Now that you mention it, relatively speaking humans haven't been around on this planet for very long either. So anything that they do or think is actually completely irrelevant on the scope of the planet's history. But why stop there? Compared to the size and age of the universe why should anyone care about this little planet anyway? It might as well not exist.

I'm sorry but what you call a "tiny period in Europe and western culture" is (more than) my whole life, my history, my frame of reference. I guess it's possible to prove or disprove just about anything if you increase the scale enough. But what's the point? To win the game? Razz

So, let's be constructive and rephrase my point then: in a tiny little period of time on a miniscule part of an insignificant planet in a galaxy that does not matter, games have not been considered an art form by most people. Perhaps it is different everywhere else in the universe. But we have no data on that in our microscopic knowledge.
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rinku
Posted: Fri Dec 28, 2007 11:08 pm Reply with quote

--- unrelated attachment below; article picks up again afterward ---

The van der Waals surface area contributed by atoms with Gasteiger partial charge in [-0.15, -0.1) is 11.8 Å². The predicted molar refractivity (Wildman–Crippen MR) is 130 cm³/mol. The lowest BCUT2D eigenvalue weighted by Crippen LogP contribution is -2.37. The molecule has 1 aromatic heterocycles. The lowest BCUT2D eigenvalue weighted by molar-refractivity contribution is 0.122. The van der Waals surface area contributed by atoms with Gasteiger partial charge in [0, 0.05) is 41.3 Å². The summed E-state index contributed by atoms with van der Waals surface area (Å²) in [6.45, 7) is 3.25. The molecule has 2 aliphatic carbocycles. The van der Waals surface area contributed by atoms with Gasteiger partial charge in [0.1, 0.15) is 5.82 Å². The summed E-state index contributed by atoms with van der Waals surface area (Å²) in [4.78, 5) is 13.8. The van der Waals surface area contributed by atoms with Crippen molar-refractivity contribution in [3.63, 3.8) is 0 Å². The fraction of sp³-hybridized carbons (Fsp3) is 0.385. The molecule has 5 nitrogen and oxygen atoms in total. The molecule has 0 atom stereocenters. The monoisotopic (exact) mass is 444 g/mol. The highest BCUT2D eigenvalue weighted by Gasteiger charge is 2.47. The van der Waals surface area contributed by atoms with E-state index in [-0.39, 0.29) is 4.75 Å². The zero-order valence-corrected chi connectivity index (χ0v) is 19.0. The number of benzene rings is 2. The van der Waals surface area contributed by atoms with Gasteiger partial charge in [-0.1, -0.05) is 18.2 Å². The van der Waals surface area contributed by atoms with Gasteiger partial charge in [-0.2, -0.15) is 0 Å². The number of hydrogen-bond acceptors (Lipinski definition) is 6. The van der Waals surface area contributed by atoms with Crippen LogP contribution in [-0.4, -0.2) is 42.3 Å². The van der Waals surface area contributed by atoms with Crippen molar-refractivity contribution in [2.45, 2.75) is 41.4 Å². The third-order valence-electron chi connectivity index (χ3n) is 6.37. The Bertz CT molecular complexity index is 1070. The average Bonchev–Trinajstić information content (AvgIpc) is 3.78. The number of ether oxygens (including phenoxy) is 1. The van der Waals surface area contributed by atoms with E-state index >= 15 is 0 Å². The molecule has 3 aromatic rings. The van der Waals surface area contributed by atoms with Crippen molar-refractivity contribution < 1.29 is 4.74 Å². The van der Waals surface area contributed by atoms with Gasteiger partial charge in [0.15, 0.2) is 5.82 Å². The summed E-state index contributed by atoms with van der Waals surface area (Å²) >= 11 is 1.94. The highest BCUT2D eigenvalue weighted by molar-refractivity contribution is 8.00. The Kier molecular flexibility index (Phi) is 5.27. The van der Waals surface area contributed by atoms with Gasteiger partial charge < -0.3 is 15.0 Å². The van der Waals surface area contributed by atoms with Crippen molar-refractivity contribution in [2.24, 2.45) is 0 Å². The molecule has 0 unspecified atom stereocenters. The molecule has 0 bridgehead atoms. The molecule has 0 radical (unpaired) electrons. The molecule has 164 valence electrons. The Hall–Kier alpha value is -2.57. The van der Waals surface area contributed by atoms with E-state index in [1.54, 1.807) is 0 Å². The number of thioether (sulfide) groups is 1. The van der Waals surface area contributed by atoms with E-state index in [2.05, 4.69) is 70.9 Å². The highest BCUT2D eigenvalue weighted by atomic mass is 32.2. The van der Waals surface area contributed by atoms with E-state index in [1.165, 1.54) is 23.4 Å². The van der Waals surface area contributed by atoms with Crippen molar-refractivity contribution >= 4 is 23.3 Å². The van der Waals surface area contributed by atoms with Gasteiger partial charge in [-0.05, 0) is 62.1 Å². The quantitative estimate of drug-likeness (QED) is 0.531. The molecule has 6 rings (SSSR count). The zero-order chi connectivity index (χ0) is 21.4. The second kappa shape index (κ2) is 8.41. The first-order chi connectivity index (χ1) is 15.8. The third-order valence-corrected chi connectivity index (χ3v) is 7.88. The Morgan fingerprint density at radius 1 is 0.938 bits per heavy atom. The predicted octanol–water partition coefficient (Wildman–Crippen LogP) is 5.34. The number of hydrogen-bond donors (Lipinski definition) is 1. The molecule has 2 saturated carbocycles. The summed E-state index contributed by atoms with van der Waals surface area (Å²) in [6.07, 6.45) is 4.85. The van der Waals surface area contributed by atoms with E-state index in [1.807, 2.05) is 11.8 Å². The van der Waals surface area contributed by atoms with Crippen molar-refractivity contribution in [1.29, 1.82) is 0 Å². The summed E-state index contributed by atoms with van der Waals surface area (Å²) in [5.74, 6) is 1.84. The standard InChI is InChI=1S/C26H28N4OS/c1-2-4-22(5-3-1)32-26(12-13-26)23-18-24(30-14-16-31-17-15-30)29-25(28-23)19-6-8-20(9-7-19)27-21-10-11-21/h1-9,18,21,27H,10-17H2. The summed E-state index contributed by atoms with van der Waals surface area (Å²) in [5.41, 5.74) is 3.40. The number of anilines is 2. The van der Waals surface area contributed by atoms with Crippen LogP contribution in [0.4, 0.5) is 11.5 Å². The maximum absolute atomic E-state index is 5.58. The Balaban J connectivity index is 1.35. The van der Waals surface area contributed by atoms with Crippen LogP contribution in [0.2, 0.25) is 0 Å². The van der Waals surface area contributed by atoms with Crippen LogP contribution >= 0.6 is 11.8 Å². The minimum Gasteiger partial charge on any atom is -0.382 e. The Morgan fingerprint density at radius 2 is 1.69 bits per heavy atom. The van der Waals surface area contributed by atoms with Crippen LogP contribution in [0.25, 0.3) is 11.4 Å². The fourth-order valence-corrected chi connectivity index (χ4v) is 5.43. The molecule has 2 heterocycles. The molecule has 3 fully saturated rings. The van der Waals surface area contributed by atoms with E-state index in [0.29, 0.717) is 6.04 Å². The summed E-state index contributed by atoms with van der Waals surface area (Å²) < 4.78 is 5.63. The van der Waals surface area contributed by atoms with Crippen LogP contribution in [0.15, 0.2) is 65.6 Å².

Joined: 14 Sep 2005 Posts: 128 Location: Paterson, NJ
The point wasn't to win the game but to show that saying 'more people agree with me than agree with you' isn't much of a reason to believe in something. More people agree with me than you within the games industry; more people agree with you than with me in western history, more people agree with me than with you in world history. None of that matters to the discussion very much.
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Michael
Posted: Fri Dec 28, 2007 11:14 pm Reply with quote
Site Administrator Joined: 07 Jun 2002 Posts: 8065 Location: Gent, Belgium
Anyway, this wasn't supposed to be another "are games art or not?" debate. That's so retarded. And as you demonstrate, it always ends in someone saying something like "Well, I think this or that is art and therefore it is". Which is so sad that I don't even care to respond anymore.